Estate Litigation Blog

Estate Planning - Digital Assets


by Mitchell Rattner, Published: September 02, 2016

Tags: digital assets,  estate litigation,  estate planning,  trusts,  wills,  wills and estates

When meeting with a lawyer to discuss estate planning, most often the client will consider the dispositions of his/her real property, personal possessions, business interests, and other investments. Proper consideration also needs to be given to the extent and nature of the client's digital assets.

Almost everyone has a digital presence, but every individual’s digital presence may vary significantly in scope and in economic value. Most people today have an email address and account. A client should consider whether there are any emails he or she wishes to share with a beneficiary, whether an important financial document or an email of particular emotional significance, and direct the estate trustee to dispose of any such emails according to particular instructions.

Many individuals also have profiles on social media websites such as Facebook, LinkedIn, Pinterest, Instagram, etc. With the increase of posting pictures and videos online, and the decline of creating printed photo albums and tapes/DVDs of home videos, it may be that family photographs that would otherwise have been bequeathed as a physical asset, exist only in digital form, whether on an online social media server, or on the hard drive of a computer, tablet, mobile phone, or memory card. A testator should carefully consider which of these digital assets are to be preserved, and how to distribute these assets to the intended beneficiary/ies.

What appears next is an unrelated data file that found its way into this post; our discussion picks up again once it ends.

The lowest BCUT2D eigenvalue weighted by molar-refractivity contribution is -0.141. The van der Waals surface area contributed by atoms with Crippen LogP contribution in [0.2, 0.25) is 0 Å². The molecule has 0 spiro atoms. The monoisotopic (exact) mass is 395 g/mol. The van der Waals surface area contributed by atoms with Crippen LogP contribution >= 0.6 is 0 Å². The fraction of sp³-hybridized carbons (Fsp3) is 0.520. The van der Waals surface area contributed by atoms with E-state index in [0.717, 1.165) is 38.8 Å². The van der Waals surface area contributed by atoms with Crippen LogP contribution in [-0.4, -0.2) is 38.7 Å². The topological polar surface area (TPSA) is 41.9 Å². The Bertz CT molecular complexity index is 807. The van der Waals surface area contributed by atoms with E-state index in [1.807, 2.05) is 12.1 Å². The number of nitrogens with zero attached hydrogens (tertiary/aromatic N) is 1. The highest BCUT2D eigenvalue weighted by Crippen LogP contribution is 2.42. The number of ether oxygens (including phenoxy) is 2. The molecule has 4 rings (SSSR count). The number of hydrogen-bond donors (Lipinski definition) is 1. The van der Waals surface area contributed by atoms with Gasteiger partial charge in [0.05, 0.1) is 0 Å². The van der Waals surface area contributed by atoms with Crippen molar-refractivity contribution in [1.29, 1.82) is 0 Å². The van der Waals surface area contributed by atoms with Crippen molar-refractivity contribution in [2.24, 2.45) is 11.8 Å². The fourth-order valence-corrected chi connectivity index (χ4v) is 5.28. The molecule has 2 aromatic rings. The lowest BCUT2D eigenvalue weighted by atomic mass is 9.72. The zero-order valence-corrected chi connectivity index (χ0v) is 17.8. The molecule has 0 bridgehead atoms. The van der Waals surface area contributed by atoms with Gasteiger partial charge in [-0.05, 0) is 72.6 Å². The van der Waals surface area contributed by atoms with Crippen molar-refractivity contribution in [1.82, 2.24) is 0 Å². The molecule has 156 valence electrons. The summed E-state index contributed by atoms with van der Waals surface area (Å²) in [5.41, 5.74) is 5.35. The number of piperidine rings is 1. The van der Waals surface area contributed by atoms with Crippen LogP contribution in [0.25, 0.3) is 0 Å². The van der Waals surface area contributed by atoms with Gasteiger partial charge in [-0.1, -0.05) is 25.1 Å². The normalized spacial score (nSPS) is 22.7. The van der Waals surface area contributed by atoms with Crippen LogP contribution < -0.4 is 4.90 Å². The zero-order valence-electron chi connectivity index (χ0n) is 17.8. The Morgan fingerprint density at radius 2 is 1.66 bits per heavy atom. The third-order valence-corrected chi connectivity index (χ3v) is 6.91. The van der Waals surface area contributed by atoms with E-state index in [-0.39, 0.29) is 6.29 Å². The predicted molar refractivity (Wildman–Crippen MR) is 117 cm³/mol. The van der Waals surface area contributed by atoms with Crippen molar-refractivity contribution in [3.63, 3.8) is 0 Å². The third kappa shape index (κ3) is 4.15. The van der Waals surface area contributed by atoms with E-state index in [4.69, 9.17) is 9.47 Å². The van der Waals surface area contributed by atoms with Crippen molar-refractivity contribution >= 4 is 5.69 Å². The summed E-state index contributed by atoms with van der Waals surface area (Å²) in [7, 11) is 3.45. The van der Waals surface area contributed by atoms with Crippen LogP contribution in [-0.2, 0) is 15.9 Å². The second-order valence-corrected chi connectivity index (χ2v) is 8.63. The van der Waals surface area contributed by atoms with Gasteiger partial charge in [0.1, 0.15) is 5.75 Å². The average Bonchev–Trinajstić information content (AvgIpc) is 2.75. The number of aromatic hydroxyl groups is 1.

Another digital asset that should be considered is one’s digital music and movie collection, given the monetary value of a media collection purchased through a service such as iTunes. There is also value in domain names, as well as in digital currency such as Bitcoin. The above are only examples of a few types of digital assets, and this list is not meant to be exhaustive.

Estate planning is complicated, and it is always recommended that you consult with a lawyer to assist in your estate planning needs, but while going through the process of reflection on and evaluation of your estate, and deciding how it is to be distributed, it is important to turn your mind to your digital assets, so you can instruct your lawyer which of these assets are to be preserved, and how they are to be distributed. 

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